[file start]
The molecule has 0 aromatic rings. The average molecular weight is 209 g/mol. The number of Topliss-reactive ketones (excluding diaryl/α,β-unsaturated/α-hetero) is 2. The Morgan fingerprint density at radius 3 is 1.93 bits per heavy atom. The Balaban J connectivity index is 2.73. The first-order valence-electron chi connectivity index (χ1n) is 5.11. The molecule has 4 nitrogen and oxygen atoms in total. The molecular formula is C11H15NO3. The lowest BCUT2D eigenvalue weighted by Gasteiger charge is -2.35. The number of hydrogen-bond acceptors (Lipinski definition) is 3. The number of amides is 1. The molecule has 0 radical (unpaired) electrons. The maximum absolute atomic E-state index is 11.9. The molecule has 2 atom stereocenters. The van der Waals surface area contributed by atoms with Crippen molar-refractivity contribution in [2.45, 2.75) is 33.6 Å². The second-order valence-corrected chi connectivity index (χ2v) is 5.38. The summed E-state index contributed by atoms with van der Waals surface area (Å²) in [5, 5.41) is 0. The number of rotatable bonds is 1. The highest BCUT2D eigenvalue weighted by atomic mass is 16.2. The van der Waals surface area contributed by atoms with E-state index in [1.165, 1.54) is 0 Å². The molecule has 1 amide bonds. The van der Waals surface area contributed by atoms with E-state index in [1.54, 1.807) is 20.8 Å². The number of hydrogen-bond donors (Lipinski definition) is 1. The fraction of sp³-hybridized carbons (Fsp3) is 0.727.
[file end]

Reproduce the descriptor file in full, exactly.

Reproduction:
The molecule has 0 aromatic rings. The average molecular weight is 209 g/mol. The number of Topliss-reactive ketones (excluding diaryl/α,β-unsaturated/α-hetero) is 2. The Morgan fingerprint density at radius 3 is 1.93 bits per heavy atom. The Balaban J connectivity index is 2.73. The first-order valence-electron chi connectivity index (χ1n) is 5.11. The molecule has 4 nitrogen and oxygen atoms in total. The molecular formula is C11H15NO3. The lowest BCUT2D eigenvalue weighted by Gasteiger charge is -2.35. The number of hydrogen-bond acceptors (Lipinski definition) is 3. The number of amides is 1. The molecule has 0 radical (unpaired) electrons. The maximum absolute atomic E-state index is 11.9. The molecule has 2 atom stereocenters. The van der Waals surface area contributed by atoms with Crippen molar-refractivity contribution in [2.45, 2.75) is 33.6 Å². The second-order valence-corrected chi connectivity index (χ2v) is 5.38. The summed E-state index contributed by atoms with van der Waals surface area (Å²) in [5, 5.41) is 0. The number of rotatable bonds is 1. The highest BCUT2D eigenvalue weighted by atomic mass is 16.2. The van der Waals surface area contributed by atoms with E-state index in [1.165, 1.54) is 0 Å². The molecule has 1 amide bonds. The van der Waals surface area contributed by atoms with E-state index in [1.54, 1.807) is 20.8 Å². The number of hydrogen-bond donors (Lipinski definition) is 1. The fraction of sp³-hybridized carbons (Fsp3) is 0.727.